The No-Thinking Zone
Sally Joe LaRue
one Spanish play. Let two overheated Italians work it over
and you have-- Trovatore --the unthinking man's opera.
George Bernard Shaw, who was not above a little melodrama
himself--and certainly no slouch in the thinking department--opined
of Trovatore that "thinking turns the story
into pure absurdity."
absurdity is sparked by the fate of an operatic Lindbergh
baby who is given the evil eye by a Gypsy who wanders into
his nursery. Or maybe the kid won a free palm reading: It's
not real clear. Because no good intention goes unpunished,
the Gypsy is given the full spa treatment--beating, stabbing
and burning at the stake--by the baby's father, Count di Luna
Sr. The crispy Gypsy's daughter makes off with the unnamed
infant. Burnt baby bones are discovered. The di Luna family
puts two and two together, coming up with well, maybe, four
point five because, after all, DNA testing is centuries away
and there's always the possibility Baby di Luna is alive.
forward twenty years. Count di Luna Jr., elder brother of
dead baby, is looking to roast Gypsy daughter Azucena on the
same fire that consumed dear old mom. He is constantly distracted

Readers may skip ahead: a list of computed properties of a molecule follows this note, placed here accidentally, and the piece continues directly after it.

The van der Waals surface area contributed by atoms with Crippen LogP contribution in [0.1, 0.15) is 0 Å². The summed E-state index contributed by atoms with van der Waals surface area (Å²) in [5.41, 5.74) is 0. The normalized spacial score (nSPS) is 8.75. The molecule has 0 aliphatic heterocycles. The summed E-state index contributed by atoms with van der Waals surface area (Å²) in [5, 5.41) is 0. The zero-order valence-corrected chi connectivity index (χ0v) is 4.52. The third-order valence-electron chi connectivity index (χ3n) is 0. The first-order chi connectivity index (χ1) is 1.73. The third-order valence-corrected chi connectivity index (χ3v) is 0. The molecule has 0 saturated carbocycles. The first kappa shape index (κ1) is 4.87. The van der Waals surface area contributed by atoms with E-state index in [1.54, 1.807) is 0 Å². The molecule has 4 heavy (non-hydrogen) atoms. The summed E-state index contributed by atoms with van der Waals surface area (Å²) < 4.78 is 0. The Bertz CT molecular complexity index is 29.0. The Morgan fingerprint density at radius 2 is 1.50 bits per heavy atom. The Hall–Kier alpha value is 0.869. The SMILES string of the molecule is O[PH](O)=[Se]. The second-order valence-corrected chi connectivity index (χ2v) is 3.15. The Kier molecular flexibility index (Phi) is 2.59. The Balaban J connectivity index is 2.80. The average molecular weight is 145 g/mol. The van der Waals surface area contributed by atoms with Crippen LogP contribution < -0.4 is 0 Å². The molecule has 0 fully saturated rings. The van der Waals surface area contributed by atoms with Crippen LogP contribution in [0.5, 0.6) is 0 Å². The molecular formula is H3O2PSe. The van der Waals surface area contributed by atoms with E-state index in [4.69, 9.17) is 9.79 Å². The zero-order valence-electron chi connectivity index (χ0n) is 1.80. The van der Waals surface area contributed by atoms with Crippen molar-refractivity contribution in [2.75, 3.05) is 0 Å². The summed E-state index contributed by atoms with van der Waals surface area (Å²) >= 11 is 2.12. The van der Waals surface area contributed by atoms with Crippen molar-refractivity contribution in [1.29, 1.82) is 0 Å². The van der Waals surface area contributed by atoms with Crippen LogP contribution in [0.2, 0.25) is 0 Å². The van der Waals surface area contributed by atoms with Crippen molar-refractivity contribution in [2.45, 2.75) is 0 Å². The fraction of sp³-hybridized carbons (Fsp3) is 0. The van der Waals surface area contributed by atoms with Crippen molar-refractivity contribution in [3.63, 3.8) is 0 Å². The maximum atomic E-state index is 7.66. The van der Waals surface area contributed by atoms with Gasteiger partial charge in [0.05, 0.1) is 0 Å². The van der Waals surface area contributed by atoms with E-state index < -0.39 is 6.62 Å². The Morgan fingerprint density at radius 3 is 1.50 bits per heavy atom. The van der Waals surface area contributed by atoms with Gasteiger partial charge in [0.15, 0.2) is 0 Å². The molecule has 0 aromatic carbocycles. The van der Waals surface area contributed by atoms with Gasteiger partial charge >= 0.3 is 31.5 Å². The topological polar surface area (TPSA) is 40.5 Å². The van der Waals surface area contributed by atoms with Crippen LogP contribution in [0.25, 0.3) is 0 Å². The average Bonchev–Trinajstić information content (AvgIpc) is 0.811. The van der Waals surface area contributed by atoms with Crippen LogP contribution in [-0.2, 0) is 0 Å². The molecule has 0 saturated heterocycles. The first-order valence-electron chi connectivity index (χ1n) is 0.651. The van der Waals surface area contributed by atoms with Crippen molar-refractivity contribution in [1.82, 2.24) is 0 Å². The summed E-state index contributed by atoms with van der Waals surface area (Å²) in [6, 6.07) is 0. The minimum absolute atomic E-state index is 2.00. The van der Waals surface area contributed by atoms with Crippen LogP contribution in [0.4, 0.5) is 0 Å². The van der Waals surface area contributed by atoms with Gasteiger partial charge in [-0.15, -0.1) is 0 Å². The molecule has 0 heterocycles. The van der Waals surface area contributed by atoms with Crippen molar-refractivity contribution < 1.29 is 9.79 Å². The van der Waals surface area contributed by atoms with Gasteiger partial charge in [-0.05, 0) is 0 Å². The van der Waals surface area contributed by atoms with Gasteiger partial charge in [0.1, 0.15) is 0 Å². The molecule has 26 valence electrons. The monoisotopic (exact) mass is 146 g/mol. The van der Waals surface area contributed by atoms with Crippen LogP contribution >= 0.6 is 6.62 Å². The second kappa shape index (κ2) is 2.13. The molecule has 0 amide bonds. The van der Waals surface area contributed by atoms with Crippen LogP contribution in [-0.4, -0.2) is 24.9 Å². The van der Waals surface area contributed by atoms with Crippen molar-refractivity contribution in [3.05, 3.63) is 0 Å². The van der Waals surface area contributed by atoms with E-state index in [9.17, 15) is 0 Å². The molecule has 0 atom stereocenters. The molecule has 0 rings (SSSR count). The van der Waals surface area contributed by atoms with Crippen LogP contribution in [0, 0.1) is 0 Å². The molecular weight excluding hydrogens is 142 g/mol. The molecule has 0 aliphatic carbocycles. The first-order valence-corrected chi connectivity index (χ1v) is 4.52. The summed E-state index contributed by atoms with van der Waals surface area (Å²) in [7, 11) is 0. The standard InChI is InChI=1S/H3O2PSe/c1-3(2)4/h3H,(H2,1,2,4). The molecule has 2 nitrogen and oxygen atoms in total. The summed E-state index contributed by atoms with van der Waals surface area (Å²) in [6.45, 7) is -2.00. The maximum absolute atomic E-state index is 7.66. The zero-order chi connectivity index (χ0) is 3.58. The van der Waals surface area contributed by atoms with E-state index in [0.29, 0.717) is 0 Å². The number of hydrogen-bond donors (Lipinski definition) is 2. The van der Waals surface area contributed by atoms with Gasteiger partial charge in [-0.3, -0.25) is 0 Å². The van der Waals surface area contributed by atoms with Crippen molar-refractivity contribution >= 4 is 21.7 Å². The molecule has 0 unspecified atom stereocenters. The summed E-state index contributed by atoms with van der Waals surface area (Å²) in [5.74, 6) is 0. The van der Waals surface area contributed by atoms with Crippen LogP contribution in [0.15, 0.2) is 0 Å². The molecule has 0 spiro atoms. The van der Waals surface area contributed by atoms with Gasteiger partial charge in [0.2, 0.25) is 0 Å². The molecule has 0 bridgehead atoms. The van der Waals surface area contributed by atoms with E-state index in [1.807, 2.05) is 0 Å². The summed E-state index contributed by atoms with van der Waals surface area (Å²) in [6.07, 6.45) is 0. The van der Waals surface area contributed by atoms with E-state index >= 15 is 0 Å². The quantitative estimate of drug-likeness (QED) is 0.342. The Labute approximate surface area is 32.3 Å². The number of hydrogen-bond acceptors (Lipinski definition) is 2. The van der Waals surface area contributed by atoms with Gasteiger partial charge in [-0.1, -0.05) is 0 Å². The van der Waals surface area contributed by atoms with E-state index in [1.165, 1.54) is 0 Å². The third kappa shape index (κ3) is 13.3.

by his lust for dreamy lady-in-waiting, Leonora.
hears voices and falls madly in love with one of them, belonging
to Manrico, a Gypsy troubadour. This irritates di Luna no
end--until Leonora goes into such a swoon that she cannot
distinguish one suitor from another and throws herself at
the Count. Manrico's paper-thin faith in Leonora's love for
him is torn by her Mr. Magoo mistake. He makes a feeble attack
on the Count and them runs off to Mom who is, of course, Azucena.
Manrico licks his wounds Mom regales him with the tale of
her Mom's fiery demise and lets slip a damning detail:
It was not the di Luna baby who was incinerated, but--for
no very plausible reason--her own. Manrico begins to suspect
that--Duh!--maybe he is the long lost di
Luna The rush to doom becomes fast and furious. Leonora enters
a convent. Di Luna's soldiers are overmatched by a clutch
of nuns (!) and Leonora runs off with Manrico. The troubadour
leaves her at the altar to save Mom from the stake. Mother
and son become cellmates in di Luna's stronghold. Leonora
swallows poison to save her almost-husband. Di Luna has the
satisfaction of killing his annoying rival and Azucena gets
the final Gotcha! of telling di Luna that he has
killed--who else?--his own brother.
dissonance: men dress nineteenth-century and women dress seventeenth.
Super-sized non sequitur stage décor: A broken-down
piano? A big Bunsen burner to wake the audience up when things
get slow? A horse's head? Perhaps an homage to the racehorse
murder of Godfather Part I , which set the all-time
benchmark for revenge pranks. Lessons to be learned: When
you go to throw a baby on a fire, just take one
to avoid last-minute confusion. And: what goes around comes
around, but on planet Verdi it can be one long, strange trip.